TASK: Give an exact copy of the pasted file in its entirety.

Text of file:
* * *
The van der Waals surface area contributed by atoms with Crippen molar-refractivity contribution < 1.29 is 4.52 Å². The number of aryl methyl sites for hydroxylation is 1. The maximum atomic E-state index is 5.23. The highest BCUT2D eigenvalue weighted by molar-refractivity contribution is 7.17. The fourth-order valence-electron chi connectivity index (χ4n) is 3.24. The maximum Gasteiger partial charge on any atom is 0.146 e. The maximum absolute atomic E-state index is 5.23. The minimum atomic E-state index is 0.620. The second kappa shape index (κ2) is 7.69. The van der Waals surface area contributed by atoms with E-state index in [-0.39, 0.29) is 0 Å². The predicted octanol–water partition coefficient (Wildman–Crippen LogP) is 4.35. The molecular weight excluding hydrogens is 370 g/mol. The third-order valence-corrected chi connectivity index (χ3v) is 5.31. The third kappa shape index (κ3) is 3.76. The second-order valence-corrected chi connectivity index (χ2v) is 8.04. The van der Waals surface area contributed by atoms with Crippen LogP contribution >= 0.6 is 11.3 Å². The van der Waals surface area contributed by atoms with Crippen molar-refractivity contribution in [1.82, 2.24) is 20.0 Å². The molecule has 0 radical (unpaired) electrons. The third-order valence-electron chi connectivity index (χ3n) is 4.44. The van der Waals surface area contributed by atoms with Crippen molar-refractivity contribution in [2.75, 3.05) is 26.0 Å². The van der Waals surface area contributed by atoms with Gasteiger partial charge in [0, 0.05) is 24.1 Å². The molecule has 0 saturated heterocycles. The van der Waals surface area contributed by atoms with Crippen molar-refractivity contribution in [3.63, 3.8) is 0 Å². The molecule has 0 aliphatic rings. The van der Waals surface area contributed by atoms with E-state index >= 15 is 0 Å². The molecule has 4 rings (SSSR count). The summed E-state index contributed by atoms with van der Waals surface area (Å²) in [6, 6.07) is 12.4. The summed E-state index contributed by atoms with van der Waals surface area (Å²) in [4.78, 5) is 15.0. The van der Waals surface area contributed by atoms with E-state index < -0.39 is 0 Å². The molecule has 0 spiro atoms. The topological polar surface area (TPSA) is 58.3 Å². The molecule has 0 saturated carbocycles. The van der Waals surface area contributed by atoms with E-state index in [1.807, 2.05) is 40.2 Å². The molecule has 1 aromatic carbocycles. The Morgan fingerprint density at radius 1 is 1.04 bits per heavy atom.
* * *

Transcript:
The van der Waals surface area contributed by atoms with Crippen molar-refractivity contribution < 1.29 is 4.52 Å². The number of aryl methyl sites for hydroxylation is 1. The maximum atomic E-state index is 5.23. The highest BCUT2D eigenvalue weighted by molar-refractivity contribution is 7.17. The fourth-order valence-electron chi connectivity index (χ4n) is 3.24. The maximum Gasteiger partial charge on any atom is 0.146 e. The maximum absolute atomic E-state index is 5.23. The minimum atomic E-state index is 0.620. The second kappa shape index (κ2) is 7.69. The van der Waals surface area contributed by atoms with E-state index in [-0.39, 0.29) is 0 Å². The predicted octanol–water partition coefficient (Wildman–Crippen LogP) is 4.35. The molecular weight excluding hydrogens is 370 g/mol. The third-order valence-corrected chi connectivity index (χ3v) is 5.31. The third kappa shape index (κ3) is 3.76. The second-order valence-corrected chi connectivity index (χ2v) is 8.04. The van der Waals surface area contributed by atoms with Crippen LogP contribution >= 0.6 is 11.3 Å². The van der Waals surface area contributed by atoms with Crippen molar-refractivity contribution in [1.82, 2.24) is 20.0 Å². The molecule has 0 radical (unpaired) electrons. The third-order valence-electron chi connectivity index (χ3n) is 4.44. The van der Waals surface area contributed by atoms with Crippen molar-refractivity contribution in [2.75, 3.05) is 26.0 Å². The van der Waals surface area contributed by atoms with Gasteiger partial charge in [0, 0.05) is 24.1 Å². The molecule has 0 saturated heterocycles. The van der Waals surface area contributed by atoms with Crippen molar-refractivity contribution in [3.63, 3.8) is 0 Å². The molecule has 0 aliphatic rings. The van der Waals surface area contributed by atoms with E-state index >= 15 is 0 Å². The molecule has 4 rings (SSSR count). The summed E-state index contributed by atoms with van der Waals surface area (Å²) in [6, 6.07) is 12.4. The summed E-state index contributed by atoms with van der Waals surface area (Å²) in [4.78, 5) is 15.0. The van der Waals surface area contributed by atoms with E-state index < -0.39 is 0 Å². The molecule has 0 spiro atoms. The topological polar surface area (TPSA) is 58.3 Å². The molecule has 0 saturated carbocycles. The van der Waals surface area contributed by atoms with E-state index in [1.807, 2.05) is 40.2 Å². The molecule has 1 aromatic carbocycles. The Morgan fingerprint density at radius 1 is 1.04 bits per heavy atom.